Last Updated on May 5, 2015, by eNotes Editorial. Word Count: 608
Bessie Head was born in a mental hospital in 1937 to a white mother from a rich family. Head’s father was a black stable hand (at a time when interracial relationships were illegal in South Africa). After her birth, Head was put into foster care. She never knew her parents or her grandparents; her only family was the son to whom she gave birth. Because of her own fragmented, racialized sense of identity and her lack of all family ties, Head’s work frequently focuses on issues of isolation, land, and race, while her characters often struggle with tribalism, feelings of outsiderness, and frustration over political stagnation.
Head’s first novel, When Rain Clouds Gather, is used by the Peace Corps, where it is required reading for members serving as agricultural volunteers in Botswana. Like many of Head’s novels, it is based on her own life experiences. The cattle cooperative that Head writes about is based on the Bamangwato Development Farm cooperative, where she worked in 1966. The character of Makhaya is based on the author herself—both were South African refugees living in Botswana. Makhaya is driven by the desire to find peace after abandoning the dangerous life of a political freedom fighter. He wants to settle into a simple life with a wife and children.
Makhaya’s exposure to Gilbert and the cattle cooperative gives him something positive to strive toward: The cultivation of the land into something to be shared by everyone, for the prosperity of all, fits with Makhaya’s need to see beauty in humanity. Gilbert’s ability to live among the people of Botswana and to work toward the success of Golema Mmidi is enough to make Makhaya believe in people again. Likewise, just as Gilbert is the first white person that Makhaya has met who has good intentions toward Africans, so too is Makhaya one of the first Africans Gilbert has met who is not hindered by tribalist ties. The two figures are able to work together toward a community that benefits black people and white people—something unheard of in a country so close to apartheid-era South Africa. Makhaya, like the author he is based on, searches for simple connections to the world in order to make sense of the tragedies and traumas he has experienced.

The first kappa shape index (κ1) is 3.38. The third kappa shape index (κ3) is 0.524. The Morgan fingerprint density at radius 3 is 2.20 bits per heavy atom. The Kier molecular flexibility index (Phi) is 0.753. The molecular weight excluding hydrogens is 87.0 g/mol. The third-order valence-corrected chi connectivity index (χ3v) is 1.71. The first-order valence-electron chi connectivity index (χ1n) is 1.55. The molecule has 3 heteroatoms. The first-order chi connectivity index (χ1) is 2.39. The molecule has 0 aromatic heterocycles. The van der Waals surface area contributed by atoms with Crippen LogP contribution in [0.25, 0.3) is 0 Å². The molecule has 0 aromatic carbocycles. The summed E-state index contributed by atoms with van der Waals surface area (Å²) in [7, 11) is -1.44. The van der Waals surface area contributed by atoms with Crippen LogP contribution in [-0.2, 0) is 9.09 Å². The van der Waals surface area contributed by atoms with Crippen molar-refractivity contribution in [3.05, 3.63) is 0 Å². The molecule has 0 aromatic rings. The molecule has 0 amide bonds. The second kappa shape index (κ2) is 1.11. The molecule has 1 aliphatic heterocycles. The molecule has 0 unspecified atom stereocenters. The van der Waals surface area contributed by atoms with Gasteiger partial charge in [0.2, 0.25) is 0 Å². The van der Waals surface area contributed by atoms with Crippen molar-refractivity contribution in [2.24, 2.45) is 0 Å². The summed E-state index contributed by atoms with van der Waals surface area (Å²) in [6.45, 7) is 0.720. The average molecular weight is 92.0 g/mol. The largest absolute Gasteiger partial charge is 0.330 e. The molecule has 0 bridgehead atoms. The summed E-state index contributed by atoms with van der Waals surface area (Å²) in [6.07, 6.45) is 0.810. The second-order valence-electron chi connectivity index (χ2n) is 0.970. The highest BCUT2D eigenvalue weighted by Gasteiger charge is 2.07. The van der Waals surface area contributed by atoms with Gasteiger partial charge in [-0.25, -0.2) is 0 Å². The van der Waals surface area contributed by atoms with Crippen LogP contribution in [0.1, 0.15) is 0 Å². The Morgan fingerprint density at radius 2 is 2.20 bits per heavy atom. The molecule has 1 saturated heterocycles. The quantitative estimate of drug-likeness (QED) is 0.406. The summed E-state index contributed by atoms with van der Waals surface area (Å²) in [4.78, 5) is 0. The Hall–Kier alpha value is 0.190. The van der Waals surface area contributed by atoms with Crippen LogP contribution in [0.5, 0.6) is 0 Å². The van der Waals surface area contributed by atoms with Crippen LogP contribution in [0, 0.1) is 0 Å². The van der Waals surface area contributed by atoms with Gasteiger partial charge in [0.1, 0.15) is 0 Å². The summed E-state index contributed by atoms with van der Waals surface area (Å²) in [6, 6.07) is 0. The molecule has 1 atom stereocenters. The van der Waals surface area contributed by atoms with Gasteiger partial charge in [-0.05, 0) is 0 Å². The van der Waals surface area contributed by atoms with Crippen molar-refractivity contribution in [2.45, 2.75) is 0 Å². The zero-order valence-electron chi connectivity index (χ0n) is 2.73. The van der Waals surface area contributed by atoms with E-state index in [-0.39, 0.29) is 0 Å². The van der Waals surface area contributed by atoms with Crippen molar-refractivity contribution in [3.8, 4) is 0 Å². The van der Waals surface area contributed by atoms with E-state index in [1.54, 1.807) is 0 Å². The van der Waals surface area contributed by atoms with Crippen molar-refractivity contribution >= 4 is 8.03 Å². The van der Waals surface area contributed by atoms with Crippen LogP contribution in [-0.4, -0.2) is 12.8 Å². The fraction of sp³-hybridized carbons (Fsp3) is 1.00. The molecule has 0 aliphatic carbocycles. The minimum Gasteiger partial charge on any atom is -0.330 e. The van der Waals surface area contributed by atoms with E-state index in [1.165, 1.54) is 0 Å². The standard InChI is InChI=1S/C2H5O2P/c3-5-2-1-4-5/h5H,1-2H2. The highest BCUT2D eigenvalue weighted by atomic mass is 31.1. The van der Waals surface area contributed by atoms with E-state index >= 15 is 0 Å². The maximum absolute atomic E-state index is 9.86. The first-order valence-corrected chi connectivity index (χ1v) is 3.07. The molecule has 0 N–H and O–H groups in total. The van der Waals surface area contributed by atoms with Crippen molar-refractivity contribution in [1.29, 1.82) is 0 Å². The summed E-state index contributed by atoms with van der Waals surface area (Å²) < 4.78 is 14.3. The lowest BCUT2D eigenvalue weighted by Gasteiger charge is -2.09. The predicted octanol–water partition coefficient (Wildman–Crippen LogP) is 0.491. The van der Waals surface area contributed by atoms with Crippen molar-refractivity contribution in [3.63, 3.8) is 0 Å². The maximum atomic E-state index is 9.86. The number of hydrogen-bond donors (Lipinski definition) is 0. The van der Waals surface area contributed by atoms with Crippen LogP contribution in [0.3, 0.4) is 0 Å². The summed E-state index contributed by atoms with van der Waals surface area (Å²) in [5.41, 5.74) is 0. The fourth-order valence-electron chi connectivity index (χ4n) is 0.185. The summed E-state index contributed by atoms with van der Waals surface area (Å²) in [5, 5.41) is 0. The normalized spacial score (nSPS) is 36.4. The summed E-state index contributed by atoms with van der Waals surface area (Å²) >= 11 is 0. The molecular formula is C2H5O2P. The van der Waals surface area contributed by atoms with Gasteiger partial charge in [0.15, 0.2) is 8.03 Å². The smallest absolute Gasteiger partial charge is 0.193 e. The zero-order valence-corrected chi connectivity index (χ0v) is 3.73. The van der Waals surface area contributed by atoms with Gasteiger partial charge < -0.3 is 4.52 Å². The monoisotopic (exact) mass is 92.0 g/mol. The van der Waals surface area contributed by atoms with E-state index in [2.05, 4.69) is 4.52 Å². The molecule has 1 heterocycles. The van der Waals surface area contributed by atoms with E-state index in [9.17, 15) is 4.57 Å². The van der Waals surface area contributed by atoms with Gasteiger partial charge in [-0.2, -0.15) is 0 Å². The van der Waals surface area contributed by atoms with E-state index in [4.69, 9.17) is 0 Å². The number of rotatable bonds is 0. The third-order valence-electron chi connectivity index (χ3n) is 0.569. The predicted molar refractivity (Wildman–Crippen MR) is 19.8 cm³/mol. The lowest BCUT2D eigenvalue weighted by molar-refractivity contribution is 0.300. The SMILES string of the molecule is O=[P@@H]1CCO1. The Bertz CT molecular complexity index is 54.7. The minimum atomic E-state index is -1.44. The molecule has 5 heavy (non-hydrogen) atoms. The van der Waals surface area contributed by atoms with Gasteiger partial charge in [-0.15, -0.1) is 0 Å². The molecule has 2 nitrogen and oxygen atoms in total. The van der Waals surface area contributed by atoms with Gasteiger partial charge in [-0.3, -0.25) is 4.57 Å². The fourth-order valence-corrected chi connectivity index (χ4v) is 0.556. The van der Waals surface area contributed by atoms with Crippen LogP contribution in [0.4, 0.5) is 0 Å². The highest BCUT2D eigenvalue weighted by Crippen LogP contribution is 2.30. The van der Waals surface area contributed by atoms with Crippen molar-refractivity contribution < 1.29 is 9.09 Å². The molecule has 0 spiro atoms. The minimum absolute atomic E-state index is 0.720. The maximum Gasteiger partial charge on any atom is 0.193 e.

As in many of her novels, Head showcases the role of women in the task of bettering communities. Paulina Sebeso leads the women to build a plantation of tobacco that will not only provide monetary relief for them all but will also turn their land from desert to pasture. In the heavily patriarchal society that predominates in southern Africa, Paulina’s group has been able to surpass the definition placed on them by their society and make an astounding contribution toward their own livelihood. In this way, the land and the women who cultivate it serve as a metaphor for the rebirth of the community, which, if neglected, can lead to a severe drought of the human spirit. Moreover, working together on the land, they work toward reconciliation between men and women, Africans and Europeans, and the past and the present. They thereby forge a new national identity out of the colonial past. As a land so close to the racial stratification of South Africa, Botswana struggles in Head’s work for an identity separate from colonialism and the racism that remains in the nation of which it was once a protectorate. Written in 1966, When Rain Clouds Gather portrays a country at the hopeful beginning of what it later blossomed into—the Botswana that would come to be known as Africa’s “success story.”